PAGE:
P = search a node with (top, P0, P1 ) in uniq-table; if (P exist) return P; /* node sharing */
   P = generate a node with (top, P0, P1 );
   append P to the uniq-table;
   return P; 

Using Getnode(), we can then represent other basic operations as follows:

 Subset1 (P, var) {
   if ( < var) return ø; 
   if ( == var) return P1; 
   if ( > var)
     return Getnode (, Subset1(P0, var), Subset1(P1, var));
 Subset0 (P, var) {
   if ( < var) return ø; 
   if ( == var) return P0; 
   if ( > var)
     return Getnode (, Subset0(P0, var), Subset0(P1, var));
 Change (P, var) {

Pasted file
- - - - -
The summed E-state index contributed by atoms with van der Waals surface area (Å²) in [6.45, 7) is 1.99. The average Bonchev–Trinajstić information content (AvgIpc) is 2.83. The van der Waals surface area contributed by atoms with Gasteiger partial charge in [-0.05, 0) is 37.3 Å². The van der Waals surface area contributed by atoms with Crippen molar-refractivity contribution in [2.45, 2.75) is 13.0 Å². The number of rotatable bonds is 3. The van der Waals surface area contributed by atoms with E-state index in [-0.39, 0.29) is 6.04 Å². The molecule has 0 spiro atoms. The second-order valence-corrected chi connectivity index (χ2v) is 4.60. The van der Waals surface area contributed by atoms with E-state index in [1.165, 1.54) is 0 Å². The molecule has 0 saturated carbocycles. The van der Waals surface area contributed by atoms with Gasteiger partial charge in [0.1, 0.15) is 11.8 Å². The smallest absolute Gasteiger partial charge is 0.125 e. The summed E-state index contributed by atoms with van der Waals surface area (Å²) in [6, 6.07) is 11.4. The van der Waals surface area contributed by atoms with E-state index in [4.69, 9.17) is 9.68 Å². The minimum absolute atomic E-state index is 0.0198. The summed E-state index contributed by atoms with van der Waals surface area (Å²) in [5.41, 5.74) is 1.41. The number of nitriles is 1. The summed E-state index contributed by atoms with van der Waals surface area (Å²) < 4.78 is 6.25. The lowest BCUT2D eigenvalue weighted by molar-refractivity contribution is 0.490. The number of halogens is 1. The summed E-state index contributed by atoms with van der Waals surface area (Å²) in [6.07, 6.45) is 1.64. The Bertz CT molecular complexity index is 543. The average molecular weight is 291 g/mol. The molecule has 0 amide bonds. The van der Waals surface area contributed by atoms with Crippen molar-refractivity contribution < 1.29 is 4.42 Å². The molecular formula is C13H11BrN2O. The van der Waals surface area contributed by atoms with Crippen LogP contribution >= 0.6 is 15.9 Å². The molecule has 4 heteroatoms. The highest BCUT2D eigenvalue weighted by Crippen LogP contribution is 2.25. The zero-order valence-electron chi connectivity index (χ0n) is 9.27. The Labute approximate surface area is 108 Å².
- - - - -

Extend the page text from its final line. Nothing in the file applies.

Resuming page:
if ( < var) return Getnode (var, ø, P); 
   if ( == var) return Getnode (var, P1, P0);
   if ( > var)
     return Getnode (, Change(P0, var), Change(P1, var));

 Union (P, Q) {
   if (P == ø) return Q; 
   if (Q == ø) return P;
   if (P == Q) return P;
   if ( > return Getnode (, Union(P0, Q), P1);
   if ( < return Getnode (, Union(P, Q0), Q1);
   if ( == 
     return Getnode (, Union(P0, Q0), Union(P1, Q1));
 Intsec (P, Q) {
   if (P == ø) return ø; 
   if (Q == ø) return ø;
   if (P == Q) return P;
   if ( > return Intsec(P0, Q);
   if ( < return Intsec (P, Q0);
   if ( == 
     return Getnode (, Intsec(P0, Q0), Intsec(P1, Q1));
 Diff (P, Q) {
   if (P == ø) return ø; 
   if (Q == ø) return P;
   if (P == Q) return ø;
   if ( > return Getnode(, Diff(P0, Q), P1;)
   if ( < return Diff(P, Q0);
   if ( == 
     return Getnode (, Diff(P0, Q0), Diff(P1, Q1));
 Count (P) {
   if (P == ø) return 0; 
   if (P == {ø}) return 1;